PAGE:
The fibers 84 can be connected to an attenuator 88 and/or a band pass filter 90 as described in U.S. Patent Application Ser. No. 185,867, to Telfair et al., set forth hereinbefore. The fibers 84 can then be attached to a conventional electrical to optical converter 92. The electrical signal from the converter 92 can then be transmitted to a meter 72 as described hereinbefore.
Another embodiment of the present invention is shown schematically in FIG. 6 which illustrates an on-axis imaging system. A UV beam is incident on a fluorescent plate 52". The resulting fluorescent radiation 14 is incident on an image-forming mirror 110. The mirror reflects the fluorescence 14 onto the photosensitive surface 77' of a camera 78'. The UV radiation beams 112 are directly transmitted through the plate 52". It should be noted that the central portion of the fluorescent beam 14 as well as the transmitted UV radiation is obscured by camera 78' and its mounting structure (not shown). The imaging forming mirror 110 could, if desired, be of an ellipsoidal contour to give a better quality image than a spherically contoured mirror, if desired.
Referring to FIG. 7, there is shown a Scheimpflug variation of the embodiment illustrated in FIG. 6. In this case, the transmitted UV radiation 112 passes off at an angle and is not incident on the image-forming mirror 110. Again, the fluorescent beam 14 is partially obscured by the tilted camera 78'.
FIG. 8 illustrates an embodiment providing an image-forming perforated mirror 120, typically having an ellipsoidal contour in conjunction with a folding flat perforated mirror 122 to allow the camera 78' to be positioned outside of the beam 14. Since the system illustrated in FIG. 8 functions on-axis, transmitted UV radiation can be incident on the photosensitive surface 77' of the camera 78'.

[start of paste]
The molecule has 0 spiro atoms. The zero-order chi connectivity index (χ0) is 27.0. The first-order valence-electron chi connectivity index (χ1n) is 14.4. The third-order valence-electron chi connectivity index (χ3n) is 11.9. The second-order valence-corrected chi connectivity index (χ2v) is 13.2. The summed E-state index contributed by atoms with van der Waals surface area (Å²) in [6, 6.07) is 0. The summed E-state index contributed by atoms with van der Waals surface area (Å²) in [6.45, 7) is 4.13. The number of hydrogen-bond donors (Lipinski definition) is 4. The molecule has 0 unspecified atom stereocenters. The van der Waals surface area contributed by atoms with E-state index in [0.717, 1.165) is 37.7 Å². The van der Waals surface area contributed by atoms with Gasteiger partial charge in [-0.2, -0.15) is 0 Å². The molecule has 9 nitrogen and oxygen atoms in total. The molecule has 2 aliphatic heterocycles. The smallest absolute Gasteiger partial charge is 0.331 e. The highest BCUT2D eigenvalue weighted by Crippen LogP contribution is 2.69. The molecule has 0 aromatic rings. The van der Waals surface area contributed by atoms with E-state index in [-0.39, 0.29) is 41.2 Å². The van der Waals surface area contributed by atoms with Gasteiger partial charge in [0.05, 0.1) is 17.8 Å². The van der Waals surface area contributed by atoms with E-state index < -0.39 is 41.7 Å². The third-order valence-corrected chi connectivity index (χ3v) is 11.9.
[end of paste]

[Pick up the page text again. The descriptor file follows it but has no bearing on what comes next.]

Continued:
Referring to FIG. 9, there is illustrated a system of the type illustrated in FIG. 8 but incorporating the Scheimpflug principle. The advantage of the embodiment illustrated in FIG. 9, is that the directly transmitted UV radiation passes off at an angle and thereby does not impinge on the photosensitive surface 77' of camera 78'.
Although FIGS. 6 through 9 are provided with single image-forming mirrors, it would be within the terms of the present invention to construct each of these embodiments with a multiplicity of image-forming mirrors which would then operate using the same principles as known to one skilled in the art.
Although a high power UV laser beam is measured by the instruments described hereinbefore, it is also within the terms of the present invention to use any desired UV beam.
The patent application, patents and articles set forth in this specification are intended to be incorporated by reference herein.